Sunday, December 26, 2010
Sunday, December 19, 2010
Another Holiday Cake to share with all of you this week. This cake was for an office party and rather than do a typical sheet cake we decided to do something a little more fun. There is a home craft out there called a "Brick Santa" and it's made by taking a regular brick and painting on a face, belt and buckle then using a special acrylic "snow" to make the beard and fur for the hat and pom pom. So I figured with this cake I could do that same thing using edible materials.
The cake is a standard 10x10 size cake that's been leveled and then cut directly in half then stacked upon eachother to make a 10x5x4 inch high cake. This feeds about 25 people. For the fondant I started out by coloring white fondant with a brick red gell coloring. Then I painted it with a vodka and Christmas red gell coloring mix and quickly textured the surface with a net bag to make the appearance look more like a real brick. After waiting a short while for this to dry I then was able to create the face and finally finish it all off with the swirled buttercream! Such a fun little cake to present to the office full of people.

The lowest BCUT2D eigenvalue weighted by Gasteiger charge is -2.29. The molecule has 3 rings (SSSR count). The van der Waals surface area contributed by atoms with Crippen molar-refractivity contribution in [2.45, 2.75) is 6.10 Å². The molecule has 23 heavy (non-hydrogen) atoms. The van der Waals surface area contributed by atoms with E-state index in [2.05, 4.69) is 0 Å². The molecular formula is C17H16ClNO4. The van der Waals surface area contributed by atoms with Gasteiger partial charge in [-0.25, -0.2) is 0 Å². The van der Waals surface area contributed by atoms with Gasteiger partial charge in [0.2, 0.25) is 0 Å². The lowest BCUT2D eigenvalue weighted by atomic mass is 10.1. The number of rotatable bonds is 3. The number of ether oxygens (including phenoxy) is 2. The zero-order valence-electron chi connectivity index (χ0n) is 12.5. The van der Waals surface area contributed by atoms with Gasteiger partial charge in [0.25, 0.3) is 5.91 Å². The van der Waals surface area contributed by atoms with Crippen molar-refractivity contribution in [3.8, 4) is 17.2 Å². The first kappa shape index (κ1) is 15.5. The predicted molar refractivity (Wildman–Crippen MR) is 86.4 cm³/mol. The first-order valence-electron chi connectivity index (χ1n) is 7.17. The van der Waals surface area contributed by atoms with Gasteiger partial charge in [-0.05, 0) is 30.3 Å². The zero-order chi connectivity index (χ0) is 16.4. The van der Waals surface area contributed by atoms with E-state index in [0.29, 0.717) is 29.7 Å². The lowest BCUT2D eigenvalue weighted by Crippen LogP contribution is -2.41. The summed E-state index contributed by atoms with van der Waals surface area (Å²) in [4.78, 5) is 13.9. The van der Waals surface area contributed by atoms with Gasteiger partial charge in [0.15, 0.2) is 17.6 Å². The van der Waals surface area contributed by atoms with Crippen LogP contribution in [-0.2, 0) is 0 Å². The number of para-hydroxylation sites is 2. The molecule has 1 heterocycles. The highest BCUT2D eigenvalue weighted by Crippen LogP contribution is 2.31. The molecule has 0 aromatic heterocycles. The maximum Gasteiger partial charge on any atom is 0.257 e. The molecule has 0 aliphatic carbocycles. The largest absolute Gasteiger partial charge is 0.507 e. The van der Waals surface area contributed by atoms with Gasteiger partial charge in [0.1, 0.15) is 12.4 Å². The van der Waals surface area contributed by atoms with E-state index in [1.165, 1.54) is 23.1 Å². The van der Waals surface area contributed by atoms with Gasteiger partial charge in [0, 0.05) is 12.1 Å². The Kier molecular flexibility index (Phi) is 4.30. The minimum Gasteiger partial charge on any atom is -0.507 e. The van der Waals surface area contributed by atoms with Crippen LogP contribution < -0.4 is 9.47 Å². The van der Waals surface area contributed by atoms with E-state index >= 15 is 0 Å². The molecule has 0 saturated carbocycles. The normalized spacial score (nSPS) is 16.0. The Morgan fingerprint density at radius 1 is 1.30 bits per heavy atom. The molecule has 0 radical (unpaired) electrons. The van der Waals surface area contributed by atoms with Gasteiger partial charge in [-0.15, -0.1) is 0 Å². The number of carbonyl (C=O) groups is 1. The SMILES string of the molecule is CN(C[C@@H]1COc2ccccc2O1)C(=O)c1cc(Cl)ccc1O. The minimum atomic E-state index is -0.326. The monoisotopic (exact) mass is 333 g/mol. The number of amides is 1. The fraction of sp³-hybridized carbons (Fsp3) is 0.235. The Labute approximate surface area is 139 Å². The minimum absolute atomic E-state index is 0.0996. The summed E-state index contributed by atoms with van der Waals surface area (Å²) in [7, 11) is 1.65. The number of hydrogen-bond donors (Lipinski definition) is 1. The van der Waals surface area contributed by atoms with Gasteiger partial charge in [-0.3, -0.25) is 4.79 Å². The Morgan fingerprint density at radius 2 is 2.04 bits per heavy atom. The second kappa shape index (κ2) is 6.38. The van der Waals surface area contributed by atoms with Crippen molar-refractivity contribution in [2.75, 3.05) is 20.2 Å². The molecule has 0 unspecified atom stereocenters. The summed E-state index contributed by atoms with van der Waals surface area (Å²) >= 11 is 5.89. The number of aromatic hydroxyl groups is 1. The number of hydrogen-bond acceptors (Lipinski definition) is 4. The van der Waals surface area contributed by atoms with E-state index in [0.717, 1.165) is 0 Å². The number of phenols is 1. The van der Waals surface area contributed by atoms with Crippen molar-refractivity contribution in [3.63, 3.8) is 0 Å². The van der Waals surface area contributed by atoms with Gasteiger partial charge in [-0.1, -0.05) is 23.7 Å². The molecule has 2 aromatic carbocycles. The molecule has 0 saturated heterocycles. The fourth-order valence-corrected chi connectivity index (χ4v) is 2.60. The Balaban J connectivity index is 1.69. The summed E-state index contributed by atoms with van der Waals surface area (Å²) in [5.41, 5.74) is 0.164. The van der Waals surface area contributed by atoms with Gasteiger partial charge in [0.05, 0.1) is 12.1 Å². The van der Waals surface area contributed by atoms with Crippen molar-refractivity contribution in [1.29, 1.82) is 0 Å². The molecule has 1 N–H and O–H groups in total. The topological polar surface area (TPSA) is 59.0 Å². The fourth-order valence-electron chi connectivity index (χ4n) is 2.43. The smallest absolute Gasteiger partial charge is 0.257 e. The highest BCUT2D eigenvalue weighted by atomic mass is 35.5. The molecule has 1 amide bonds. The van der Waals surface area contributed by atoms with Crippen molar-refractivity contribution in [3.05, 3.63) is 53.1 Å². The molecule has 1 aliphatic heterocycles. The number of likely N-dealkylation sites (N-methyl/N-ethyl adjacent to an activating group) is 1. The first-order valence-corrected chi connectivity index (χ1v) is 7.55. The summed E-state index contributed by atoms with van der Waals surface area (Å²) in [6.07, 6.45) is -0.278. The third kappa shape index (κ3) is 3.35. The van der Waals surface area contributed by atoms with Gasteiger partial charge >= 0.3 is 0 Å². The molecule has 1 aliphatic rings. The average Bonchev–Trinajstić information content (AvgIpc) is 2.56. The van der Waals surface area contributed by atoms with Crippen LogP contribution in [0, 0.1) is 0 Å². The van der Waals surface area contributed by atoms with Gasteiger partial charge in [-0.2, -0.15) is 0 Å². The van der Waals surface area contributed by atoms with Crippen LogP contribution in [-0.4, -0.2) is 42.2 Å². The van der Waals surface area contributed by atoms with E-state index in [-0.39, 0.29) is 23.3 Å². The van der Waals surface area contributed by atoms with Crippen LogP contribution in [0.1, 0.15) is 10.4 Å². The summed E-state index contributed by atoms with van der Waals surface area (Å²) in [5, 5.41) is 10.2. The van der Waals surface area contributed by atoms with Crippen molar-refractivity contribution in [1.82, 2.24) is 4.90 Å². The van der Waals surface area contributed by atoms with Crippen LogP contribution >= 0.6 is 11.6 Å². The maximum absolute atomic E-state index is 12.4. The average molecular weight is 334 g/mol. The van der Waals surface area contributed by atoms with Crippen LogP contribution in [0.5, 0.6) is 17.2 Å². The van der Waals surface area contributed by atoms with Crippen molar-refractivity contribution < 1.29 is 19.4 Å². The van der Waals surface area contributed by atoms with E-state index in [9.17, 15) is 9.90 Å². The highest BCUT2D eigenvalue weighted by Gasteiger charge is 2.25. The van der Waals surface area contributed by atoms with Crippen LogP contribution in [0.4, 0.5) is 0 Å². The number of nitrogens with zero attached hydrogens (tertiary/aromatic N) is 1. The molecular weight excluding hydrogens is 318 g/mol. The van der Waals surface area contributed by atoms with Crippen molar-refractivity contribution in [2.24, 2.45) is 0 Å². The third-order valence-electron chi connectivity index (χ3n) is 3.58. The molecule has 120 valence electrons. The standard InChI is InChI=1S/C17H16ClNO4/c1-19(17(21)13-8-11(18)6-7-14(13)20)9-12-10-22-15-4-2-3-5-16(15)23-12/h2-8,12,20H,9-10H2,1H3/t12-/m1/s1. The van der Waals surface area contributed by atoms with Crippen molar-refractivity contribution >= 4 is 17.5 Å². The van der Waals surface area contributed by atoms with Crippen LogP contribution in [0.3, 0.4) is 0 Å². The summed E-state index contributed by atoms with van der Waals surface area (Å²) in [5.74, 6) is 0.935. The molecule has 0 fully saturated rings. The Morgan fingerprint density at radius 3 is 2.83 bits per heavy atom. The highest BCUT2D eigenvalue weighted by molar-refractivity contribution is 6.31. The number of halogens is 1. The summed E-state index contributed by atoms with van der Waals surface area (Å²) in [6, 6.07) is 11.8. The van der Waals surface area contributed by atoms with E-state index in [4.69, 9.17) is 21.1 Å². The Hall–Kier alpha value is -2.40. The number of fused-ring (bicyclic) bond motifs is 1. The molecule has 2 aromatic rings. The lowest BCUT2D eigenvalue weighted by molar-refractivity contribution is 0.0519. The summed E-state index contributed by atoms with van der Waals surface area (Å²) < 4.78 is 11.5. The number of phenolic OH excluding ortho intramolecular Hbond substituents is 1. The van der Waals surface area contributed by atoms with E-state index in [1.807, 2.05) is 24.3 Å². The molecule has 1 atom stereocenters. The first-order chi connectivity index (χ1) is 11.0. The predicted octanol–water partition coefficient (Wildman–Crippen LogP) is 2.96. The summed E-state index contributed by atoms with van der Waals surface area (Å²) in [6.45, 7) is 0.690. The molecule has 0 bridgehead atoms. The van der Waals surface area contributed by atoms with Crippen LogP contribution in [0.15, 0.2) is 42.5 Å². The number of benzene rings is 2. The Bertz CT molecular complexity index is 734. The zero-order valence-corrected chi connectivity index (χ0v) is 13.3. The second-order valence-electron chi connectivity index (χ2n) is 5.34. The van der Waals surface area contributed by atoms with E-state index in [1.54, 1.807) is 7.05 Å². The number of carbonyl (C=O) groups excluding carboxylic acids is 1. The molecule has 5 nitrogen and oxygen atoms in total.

The "secret" on this cake is that you could just use colored buttercream that's been almost smoothed out for the covering of the "brick" and then use regular buttercream to create the face, beard and fur. This would be a wonderful beginners cake for any inspired baker. My only advice would be to go onto wilton.com and look up how to make a true Christmas Red. It's hard to dye either fondant or buttercream any vibrant color such as red, black, dark blue or purple. But the result is worth it!
This upcoming week I have another holiday cake. My own twist on a Buche Noel! Have a Very Merry Christmas and I'll see you here the first day of Kwanzaa!
Sunday, December 12, 2010
This week was a busy one so I have 3 cakes to show you! The holidays are usually filled with home cooking, home baked cakes and cookies so for a cake artist it is usually the slow time of year. But, recently, it has become a trend to take a pretty cake or cupcakes to a party as a Hostess Gift so this year I'm a little busier than usual. The Holly Berry Cake was fun for me to do because I don't work a lot in buttercream and I love to play with fondant. This gave me the opportunity to do both! Being Disney fans, and that's putting it mildly, it was also a chance for me to create my own "hidden Mickeys" on the cake! So this ended up being a very nice Hostess Gift for my client to present to her friends.